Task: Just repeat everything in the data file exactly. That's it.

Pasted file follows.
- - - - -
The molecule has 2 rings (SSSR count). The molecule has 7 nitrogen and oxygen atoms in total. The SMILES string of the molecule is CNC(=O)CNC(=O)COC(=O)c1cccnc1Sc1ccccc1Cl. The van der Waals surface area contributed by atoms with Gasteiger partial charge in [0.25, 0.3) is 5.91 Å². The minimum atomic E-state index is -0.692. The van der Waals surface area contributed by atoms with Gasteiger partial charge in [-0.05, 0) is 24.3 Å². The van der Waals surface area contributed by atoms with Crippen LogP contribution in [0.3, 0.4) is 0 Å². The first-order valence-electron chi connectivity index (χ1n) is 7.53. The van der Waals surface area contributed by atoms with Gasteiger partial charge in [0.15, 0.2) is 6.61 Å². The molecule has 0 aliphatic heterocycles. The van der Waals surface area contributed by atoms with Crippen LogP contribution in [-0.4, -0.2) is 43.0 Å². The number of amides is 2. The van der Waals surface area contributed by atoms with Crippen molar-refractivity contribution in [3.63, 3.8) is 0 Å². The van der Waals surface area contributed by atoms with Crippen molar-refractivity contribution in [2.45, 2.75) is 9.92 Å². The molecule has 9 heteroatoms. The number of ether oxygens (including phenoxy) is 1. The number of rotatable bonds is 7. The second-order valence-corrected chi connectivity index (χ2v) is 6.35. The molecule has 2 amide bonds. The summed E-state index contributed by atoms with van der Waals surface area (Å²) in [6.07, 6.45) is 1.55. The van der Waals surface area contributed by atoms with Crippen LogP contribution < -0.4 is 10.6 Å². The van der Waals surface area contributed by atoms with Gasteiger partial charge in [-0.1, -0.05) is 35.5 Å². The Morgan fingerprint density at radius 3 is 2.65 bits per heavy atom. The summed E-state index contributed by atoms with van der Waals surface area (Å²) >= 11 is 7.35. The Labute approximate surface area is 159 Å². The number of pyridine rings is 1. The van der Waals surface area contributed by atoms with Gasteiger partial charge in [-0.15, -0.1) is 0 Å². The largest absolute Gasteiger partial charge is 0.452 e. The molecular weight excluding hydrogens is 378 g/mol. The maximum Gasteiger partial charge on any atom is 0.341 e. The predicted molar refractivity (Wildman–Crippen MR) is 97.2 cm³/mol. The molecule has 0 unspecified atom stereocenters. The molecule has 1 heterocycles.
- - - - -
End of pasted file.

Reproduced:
The molecule has 2 rings (SSSR count). The molecule has 7 nitrogen and oxygen atoms in total. The SMILES string of the molecule is CNC(=O)CNC(=O)COC(=O)c1cccnc1Sc1ccccc1Cl. The van der Waals surface area contributed by atoms with Gasteiger partial charge in [0.25, 0.3) is 5.91 Å². The minimum atomic E-state index is -0.692. The van der Waals surface area contributed by atoms with Gasteiger partial charge in [-0.05, 0) is 24.3 Å². The van der Waals surface area contributed by atoms with Crippen LogP contribution in [0.3, 0.4) is 0 Å². The first-order valence-electron chi connectivity index (χ1n) is 7.53. The van der Waals surface area contributed by atoms with Gasteiger partial charge in [0.15, 0.2) is 6.61 Å². The molecule has 0 aliphatic heterocycles. The van der Waals surface area contributed by atoms with Crippen LogP contribution in [-0.4, -0.2) is 43.0 Å². The number of amides is 2. The van der Waals surface area contributed by atoms with Crippen molar-refractivity contribution in [3.63, 3.8) is 0 Å². The van der Waals surface area contributed by atoms with Crippen molar-refractivity contribution in [2.45, 2.75) is 9.92 Å². The molecule has 9 heteroatoms. The number of ether oxygens (including phenoxy) is 1. The number of rotatable bonds is 7. The second-order valence-corrected chi connectivity index (χ2v) is 6.35. The molecule has 2 amide bonds. The summed E-state index contributed by atoms with van der Waals surface area (Å²) in [6.07, 6.45) is 1.55. The van der Waals surface area contributed by atoms with Crippen LogP contribution < -0.4 is 10.6 Å². The van der Waals surface area contributed by atoms with Gasteiger partial charge in [-0.1, -0.05) is 35.5 Å². The Morgan fingerprint density at radius 3 is 2.65 bits per heavy atom. The summed E-state index contributed by atoms with van der Waals surface area (Å²) >= 11 is 7.35. The Labute approximate surface area is 159 Å². The number of pyridine rings is 1. The van der Waals surface area contributed by atoms with Gasteiger partial charge in [-0.15, -0.1) is 0 Å². The largest absolute Gasteiger partial charge is 0.452 e. The molecular weight excluding hydrogens is 378 g/mol. The maximum Gasteiger partial charge on any atom is 0.341 e. The predicted molar refractivity (Wildman–Crippen MR) is 97.2 cm³/mol. The molecule has 0 unspecified atom stereocenters. The molecule has 1 heterocycles.